When, in 2019, the Prime Minister sent me a private text message that he was going on leave and that the then Deputy Prime Minister would be acting. That was on Sunday night. You might be aware, for a number of days, the Prime Minister’s office couldn’t confirm whether he was on leave or not. The Acting Prime Minister couldn’t confirm that he was the Acting Prime Minister. I didn’t know where Scott Morrison travelled. I wasn’t critical of him travelling. I didn’t go out and breach that private message when Scott Morrison was on holiday. And then on Friday, on the Friday of that week, Scott Morrison gave an interview on 2GB from Hawaii, in which he said, ‘Oh, I messaged Anthony Albanese, I told him what was happening’. As if I knew that he was in Hawaii. But I kept his confidence. I kept his confidence. Because that’s what people of integrity do. They have relations between people. And this Prime Minister, on a range of issues, has ducked questions, has not given straight answers, has pretended that things that were a changed position for him were positions that he had all the way along, and always seeks to blame someone else, always seeks to defer responsibility.

      https://www.theguardian.com/australia-news/live/2021/nov/22/australia-politics-parliament-covid-nt-nsw-act-morrison-legislation-vaccination-election-victoria-pandemic-perrottet-andrews#comment-153234691

    • How could Albo possibly know where Scovid was when even the PMO had no idea where he had gone

      Regardless of who knew what and when they knew, a PM should know better than to take leave when the country is on fire.

      He really needs to stop lying, but lying is so much a part of him, probably has been since he was a toddler, that he cannot help it.

  4. The full saga, from Amy

    Right.

    So the prime minister immediately went on the personal attack in question time, accusing Anthony Albanese of knowing where he went on holiday during the 2019 bushfires, because he had told him in a text message he sent the opposition leader at the time. (This was in response to a question about why Morrison’s office had misled journalists who were asking about where the prime minister was back in 2019. Michael McCormack was acting in the prime minister’s role, but wouldn’t say if he was acting prime minister or where the prime minister was, which was a whole thing in December 2019 because half the country was on fire)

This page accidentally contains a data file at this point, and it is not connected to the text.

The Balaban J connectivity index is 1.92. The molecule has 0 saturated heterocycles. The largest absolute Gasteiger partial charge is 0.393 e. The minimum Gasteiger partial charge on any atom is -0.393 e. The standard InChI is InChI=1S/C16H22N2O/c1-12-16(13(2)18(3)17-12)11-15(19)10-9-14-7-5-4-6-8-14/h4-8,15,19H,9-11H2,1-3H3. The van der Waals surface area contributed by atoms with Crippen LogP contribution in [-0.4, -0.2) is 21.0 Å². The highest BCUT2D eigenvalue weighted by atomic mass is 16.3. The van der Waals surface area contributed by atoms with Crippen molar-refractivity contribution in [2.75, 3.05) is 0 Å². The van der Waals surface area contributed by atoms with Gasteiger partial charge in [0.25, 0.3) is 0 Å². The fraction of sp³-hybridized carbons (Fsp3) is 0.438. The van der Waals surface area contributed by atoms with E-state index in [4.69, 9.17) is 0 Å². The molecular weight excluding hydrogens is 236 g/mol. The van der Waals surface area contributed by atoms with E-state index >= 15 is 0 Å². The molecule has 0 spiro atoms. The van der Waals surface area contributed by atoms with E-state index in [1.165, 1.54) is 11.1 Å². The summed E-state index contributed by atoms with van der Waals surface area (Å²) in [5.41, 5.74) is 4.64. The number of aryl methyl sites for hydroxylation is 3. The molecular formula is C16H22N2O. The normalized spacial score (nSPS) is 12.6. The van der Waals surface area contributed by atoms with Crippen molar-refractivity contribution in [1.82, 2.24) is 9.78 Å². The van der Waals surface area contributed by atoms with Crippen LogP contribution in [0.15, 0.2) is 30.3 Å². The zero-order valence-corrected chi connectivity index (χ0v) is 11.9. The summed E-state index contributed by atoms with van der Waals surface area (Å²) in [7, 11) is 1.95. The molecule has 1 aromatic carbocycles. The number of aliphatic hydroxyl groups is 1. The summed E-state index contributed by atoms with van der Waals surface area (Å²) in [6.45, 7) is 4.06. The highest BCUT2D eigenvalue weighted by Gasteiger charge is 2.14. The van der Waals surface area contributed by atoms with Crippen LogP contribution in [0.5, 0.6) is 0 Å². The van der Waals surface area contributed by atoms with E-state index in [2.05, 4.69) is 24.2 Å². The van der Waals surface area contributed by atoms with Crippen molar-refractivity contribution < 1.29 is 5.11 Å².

During question time, Morrison says he sent Albanese a text message saying:

    As the leader of the opposition will know, because I texted him from the plane when I was going on that leave, and told him where I was going and he was fully aware of where I was travelling with my family,’

    Albanese says no, I received a text message saying the prime minister was going on leave, but not the destination. And I didn’t make it public, because it was a private message (Scott Morrison made the text message public on Sydney radio 2GB when he was found out as being in Hawaii. Morrison then claimed he was coming back home early – he arrived home a day earlier than scheduled)

    Morrison jumps in on that explanation, where Albanese says he didn’t know a destination, and says:

    Where I was going was on leave, Mr Speaker, and that was the important thing I sent to the leader of the opposition. He knew I was taking leave, Mr Speaker. I told him I was taking leave. And Mr Speaker, he chose to politicise that and has done so ever since.

    Called out for misleading again, Morrison makes a third attempt (in just over an hour) to explain what he meant when he said

    As the leader of the opposition will know, because I texted him from the plane when I was going on that leave, and told him where I was going and he was fully aware of where I was travelling with my family

    In that third attempt, Morrison says that what he meant by Albanese being “fully aware of where I was travelling with my family” he meant, that Albanese was “fully aware” he was on leave AND travelling with his family.

    When I was referring to he knew where I was going and was fully aware I was traveling with my family what I meant was, that we were going on leave together.

    So Morrison went on the attack, said something which wasn’t true, then changed the meaning of what he said when confronted with what had actually occurred. All in the space of an hour.

  5. Oh dear, an orc from Mordor Media , Denis Shanana, not gruntled with SfM. A one off or are they thinking of turning ?

    No matter the question, PM has same answer, ad nauseam

    Prepared lines the PM will trot out for months will make Tony Abbott’s three-word slogans seem a fleeting moment of originality.

    https://www.theaustralian.com.au/commentary/no-matter-the-question-pm-scott-morrison-has-same-answer-ad-nauseam/news-story/01dbabc3e2eea826fd6b4062f7f98ab6

    • Kaffeeklatscher,

      I seem to detect just the slightest hint of a change of breeze. I read somewhere else that Morloch has already begun cutting him loose – maybe this confirms that suggestion.

  6. We just watched Grace Tame on Australian Story. It was very heavy, but what a woman, with a great partner supporting her. Worth catching up with if you can.

    • It’s amazing the ignorance of so many of these “christianists” who do not know the difference between reincarnation and resurrection.